Take the 2-minute tour ×
Server Fault is a question and answer site for professional system and network administrators. It's 100% free, no registration required.

Recently, one of my customers had a server crash. Unfortunately, the 3th party who was responsible for the backup had 'forgotten' to schedule a backup of the DB (I know, I should have noticed that).

After a professional recovery, I have the mdb and the ldf back. I could attach them back in SQL Server 2005 Express. On first view, everything looked OK.

However, the most recent changes (say from one month before crash) are missing. Has anyone seen that before? Does anyone know a solution for that? Is it possible that it is still in the ldf? I think the recovery model was Simple. As a side note, I'm sure that the data was there since there is a printed version. I'm also sure that it is the most recent mdb and ldf that was recovered and sent.

I already did several DBCC checkDBs with different parameters (every time on a fresh mdb/lfd combination, of course). I know there is a consistency error somewhere but it doesn't block me to query the last 20000 rows. So I expect to find the last records there (or am I wrong here?). The fix for this consistency error is of lower priority since it occurs in the older data region. Worst case scenario, we can remove that part.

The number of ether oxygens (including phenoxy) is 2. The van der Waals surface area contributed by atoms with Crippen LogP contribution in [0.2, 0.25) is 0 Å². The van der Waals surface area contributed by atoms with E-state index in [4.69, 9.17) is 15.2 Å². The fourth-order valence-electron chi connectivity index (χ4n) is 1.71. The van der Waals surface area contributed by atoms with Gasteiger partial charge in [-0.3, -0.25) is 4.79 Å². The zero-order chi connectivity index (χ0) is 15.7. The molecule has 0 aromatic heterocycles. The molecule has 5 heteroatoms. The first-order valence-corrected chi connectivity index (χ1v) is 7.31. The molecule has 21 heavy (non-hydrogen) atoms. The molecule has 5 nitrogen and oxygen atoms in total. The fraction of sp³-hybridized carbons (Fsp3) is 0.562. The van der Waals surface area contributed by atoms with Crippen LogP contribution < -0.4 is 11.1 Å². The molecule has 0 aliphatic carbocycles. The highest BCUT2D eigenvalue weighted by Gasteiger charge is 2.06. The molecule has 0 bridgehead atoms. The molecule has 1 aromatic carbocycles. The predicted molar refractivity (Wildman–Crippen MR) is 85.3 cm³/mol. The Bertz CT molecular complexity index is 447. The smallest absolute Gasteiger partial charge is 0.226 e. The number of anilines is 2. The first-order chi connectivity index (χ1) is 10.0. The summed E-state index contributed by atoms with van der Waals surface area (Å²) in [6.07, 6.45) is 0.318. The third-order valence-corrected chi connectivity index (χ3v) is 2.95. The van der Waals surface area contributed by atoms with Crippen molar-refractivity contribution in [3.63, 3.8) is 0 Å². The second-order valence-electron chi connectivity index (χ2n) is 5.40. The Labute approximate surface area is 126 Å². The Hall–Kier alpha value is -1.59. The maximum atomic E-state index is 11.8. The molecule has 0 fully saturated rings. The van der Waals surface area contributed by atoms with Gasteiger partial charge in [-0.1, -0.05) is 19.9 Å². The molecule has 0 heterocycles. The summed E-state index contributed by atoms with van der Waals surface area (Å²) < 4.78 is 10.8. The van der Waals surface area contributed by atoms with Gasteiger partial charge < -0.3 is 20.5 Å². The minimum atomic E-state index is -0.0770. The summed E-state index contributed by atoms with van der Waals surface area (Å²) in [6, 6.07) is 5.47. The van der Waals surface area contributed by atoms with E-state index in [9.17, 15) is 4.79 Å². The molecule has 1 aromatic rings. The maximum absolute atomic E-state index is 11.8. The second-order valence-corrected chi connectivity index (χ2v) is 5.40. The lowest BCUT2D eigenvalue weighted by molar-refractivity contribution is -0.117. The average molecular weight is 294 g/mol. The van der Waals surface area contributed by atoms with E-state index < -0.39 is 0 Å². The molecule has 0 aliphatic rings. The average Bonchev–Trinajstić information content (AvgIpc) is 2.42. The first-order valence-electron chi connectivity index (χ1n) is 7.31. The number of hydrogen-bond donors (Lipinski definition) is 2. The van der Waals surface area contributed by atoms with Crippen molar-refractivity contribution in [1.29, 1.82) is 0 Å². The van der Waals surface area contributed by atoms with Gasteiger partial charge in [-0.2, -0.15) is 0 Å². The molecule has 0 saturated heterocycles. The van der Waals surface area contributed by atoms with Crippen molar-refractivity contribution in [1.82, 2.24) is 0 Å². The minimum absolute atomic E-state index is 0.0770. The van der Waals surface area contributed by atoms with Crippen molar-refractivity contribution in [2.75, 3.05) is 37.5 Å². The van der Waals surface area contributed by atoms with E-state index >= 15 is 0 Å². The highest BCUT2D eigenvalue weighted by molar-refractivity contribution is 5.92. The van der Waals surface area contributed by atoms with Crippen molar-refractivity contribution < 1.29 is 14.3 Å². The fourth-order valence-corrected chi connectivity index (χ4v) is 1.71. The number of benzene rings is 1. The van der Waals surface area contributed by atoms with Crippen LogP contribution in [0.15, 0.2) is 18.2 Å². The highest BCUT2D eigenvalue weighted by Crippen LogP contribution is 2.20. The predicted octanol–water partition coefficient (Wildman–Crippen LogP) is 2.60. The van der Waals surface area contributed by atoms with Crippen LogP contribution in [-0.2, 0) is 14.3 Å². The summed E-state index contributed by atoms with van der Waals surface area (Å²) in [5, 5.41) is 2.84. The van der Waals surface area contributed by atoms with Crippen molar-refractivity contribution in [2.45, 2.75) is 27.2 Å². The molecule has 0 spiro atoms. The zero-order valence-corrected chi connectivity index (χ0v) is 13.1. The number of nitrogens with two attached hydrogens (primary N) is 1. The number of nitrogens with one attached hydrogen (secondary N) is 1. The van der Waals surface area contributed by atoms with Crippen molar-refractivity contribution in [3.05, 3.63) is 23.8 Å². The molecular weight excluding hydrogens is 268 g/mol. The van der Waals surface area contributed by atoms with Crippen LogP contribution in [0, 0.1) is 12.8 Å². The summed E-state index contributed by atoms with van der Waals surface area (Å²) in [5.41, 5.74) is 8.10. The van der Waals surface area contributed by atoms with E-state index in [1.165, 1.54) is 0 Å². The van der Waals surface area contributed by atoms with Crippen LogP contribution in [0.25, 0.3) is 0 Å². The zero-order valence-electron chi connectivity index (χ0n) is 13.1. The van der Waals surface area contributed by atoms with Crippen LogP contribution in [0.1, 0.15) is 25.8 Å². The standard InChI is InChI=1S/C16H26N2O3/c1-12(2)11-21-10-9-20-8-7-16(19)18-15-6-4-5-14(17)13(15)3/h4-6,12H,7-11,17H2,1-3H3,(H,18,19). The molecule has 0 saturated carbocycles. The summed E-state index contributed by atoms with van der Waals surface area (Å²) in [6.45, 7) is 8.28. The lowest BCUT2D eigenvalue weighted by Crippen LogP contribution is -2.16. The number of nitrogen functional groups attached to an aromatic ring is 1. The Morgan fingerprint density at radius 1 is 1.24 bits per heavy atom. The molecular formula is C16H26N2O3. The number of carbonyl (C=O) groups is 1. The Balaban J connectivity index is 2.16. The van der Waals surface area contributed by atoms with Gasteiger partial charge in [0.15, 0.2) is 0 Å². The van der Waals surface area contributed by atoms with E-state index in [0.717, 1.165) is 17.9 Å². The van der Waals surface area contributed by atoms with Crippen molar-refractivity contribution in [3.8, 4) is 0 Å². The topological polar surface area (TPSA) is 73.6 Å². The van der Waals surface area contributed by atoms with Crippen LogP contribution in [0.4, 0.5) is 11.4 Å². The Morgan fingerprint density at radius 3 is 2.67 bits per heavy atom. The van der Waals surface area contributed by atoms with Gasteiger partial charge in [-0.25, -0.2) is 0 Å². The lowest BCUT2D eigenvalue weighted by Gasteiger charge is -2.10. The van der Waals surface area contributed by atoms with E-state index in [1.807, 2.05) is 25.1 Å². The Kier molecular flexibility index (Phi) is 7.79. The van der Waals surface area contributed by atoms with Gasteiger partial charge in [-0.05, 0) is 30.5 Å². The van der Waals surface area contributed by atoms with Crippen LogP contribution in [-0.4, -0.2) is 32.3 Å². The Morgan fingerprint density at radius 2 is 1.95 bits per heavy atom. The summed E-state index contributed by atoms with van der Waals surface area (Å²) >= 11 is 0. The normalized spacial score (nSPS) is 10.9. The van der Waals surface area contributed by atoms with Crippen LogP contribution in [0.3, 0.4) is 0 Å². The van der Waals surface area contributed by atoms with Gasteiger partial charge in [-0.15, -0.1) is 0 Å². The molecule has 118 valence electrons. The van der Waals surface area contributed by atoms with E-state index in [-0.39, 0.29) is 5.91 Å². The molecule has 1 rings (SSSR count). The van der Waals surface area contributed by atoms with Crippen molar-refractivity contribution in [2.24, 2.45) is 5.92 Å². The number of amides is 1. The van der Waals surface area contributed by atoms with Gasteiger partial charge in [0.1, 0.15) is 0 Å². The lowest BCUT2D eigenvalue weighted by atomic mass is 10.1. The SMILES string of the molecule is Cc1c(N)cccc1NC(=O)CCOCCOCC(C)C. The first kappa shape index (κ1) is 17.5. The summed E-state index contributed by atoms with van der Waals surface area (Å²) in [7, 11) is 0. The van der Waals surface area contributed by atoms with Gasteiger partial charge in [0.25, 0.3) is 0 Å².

So, please help me with the missing data.

Thanks in advance!

share|improve this question
add comment

1 Answer 1

I hate to bear bad news, but if the recovery mode was SIMPLE, the portion of the log that contained the "lost" transactions was marked for reuse as soon as the transaction was committed. So the missing transaction won't be recoverable from the .ldf file.

SIMPLE recovery does not allow for point-in-time recoveries, it only permits recovery at the point of a full backup.

share|improve this answer
    
That make sence. If I understand well, all data since my last manual backup is not commited to the mdf and is lost. Even if I have the ldf available. I thought, there was a periodical procedure (checkpoint) that commits the data in de mdf. My lesson: set all databases in full recovery mode (and take care of backup myself) –  bvbiz Mar 29 '13 at 8:30
add comment

Your Answer

 
discard

By posting your answer, you agree to the privacy policy and terms of service.

Not the answer you're looking for? Browse other questions tagged or ask your own question.